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Department of Microbiology
The University of Hong Kong
Lunch Seminar
“Optimizing the Clinical Management of
Nosocomial Infections – a Pharmacokinetic/
Pharmacodynamic Perspective”
Prof. William Craig, MD
Professor of Medicine & Pharmaceutics,
University of Wisconsin, USA
Chairman: Dr. P. L. Ho, Dept. of Microbiology, HKU
18 Nov. 05 (Friday)
12:00 – 13:00
13:00 – 13:45
13:45 – 14:00
Rm. 4, G/F, University Pathology Building,
Queen Mary Hospital
(To see the location map, click here)
All are welcome
Enquires: [email protected]
Click here for PubMed publication by the speaker
Optimizing the Clinical Management of Nosocomial Infections: a PK/PD
Professor William A. Craig, MD, University of Wisconsin, Madison, WI 53711
PK/PD is interested in the relationship between a drug’s pharmacokinetics and its
antimicrobial effect. To improve antimicrobial efficacy in nosocomial infections
PK/PD has focused on providing optimal empiric dosing regimens for a variety of
different antimicrobials. For beta-lactams, time above MIC is the important PK/PD
indice. For gram-negative bacilli, one needs to exceed the MIC for at least 50% of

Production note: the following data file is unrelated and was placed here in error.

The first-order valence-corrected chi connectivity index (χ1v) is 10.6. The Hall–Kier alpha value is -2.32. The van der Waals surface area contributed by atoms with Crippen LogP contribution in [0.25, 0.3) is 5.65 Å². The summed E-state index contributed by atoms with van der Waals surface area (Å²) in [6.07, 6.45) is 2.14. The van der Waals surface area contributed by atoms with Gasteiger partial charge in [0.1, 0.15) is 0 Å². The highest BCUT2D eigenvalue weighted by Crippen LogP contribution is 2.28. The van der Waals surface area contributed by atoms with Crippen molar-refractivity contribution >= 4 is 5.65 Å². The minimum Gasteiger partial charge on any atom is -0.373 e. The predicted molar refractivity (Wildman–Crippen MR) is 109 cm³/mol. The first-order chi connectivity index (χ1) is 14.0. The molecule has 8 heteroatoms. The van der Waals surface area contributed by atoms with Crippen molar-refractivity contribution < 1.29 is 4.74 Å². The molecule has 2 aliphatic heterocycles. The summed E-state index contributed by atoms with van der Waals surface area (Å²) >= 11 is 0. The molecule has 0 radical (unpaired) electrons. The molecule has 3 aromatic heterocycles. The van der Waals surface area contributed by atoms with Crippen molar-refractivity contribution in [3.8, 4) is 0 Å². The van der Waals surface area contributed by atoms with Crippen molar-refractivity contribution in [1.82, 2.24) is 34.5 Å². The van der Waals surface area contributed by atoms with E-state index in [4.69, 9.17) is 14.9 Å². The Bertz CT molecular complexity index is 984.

the dosing interval to obtain efficacy in bacteremia and severe pneumonia with
penicillins and cephalosporins. Carbapenems appear to require less time above
MIC for efficacy. Longer infusions for beta-lactams with faster half-lives can
enhance the duration of time serum levels exceed the MIC of less susceptible strains.
For fluoroquinolones AUC/MIC ratios of 87-125 have been associated with improved
outcome against gram-negative bacillary infections. High AUC/MIC values can also
reduce the emergence of resistance during therapy. Fluoroquinolones can vary in
their ability to reach these PK/PD goals. PK/PD indices with magnitudes less than
those cited above have been associated with a reduced rate of bacterial eradication,
a reduced clinical outcome, or the emergence of resistant mutants.
aminoglycosides, peak/MIC ratios of 8 or greater are associated with more rapid
response and improved outcomes. Once-daily dosing of aminoglycosides enhance
their ability to obtain high peak levels and also delays the onset of any nephrotoxicity.
AUC/MIC ratios are also important for linezolid and vancomycin. Values greater
than 100 for linezolid are associated with improved outcome in staphylococcal
infections. Studies in animal models suggest that efficacy with use of vancomycin
could be enhanced by higher doses than currently used. Application of PK/PD
principles combined with shorter courses of therapy should be able to assist in
optimizing antimicrobial therapy for nosocomial infections and helping to control the
rate of increasing drug resistance.
Sponsored by:
Daiichi Pharmaceutical Co. Ltd.
Hong Kong Medical Supplies Ltd.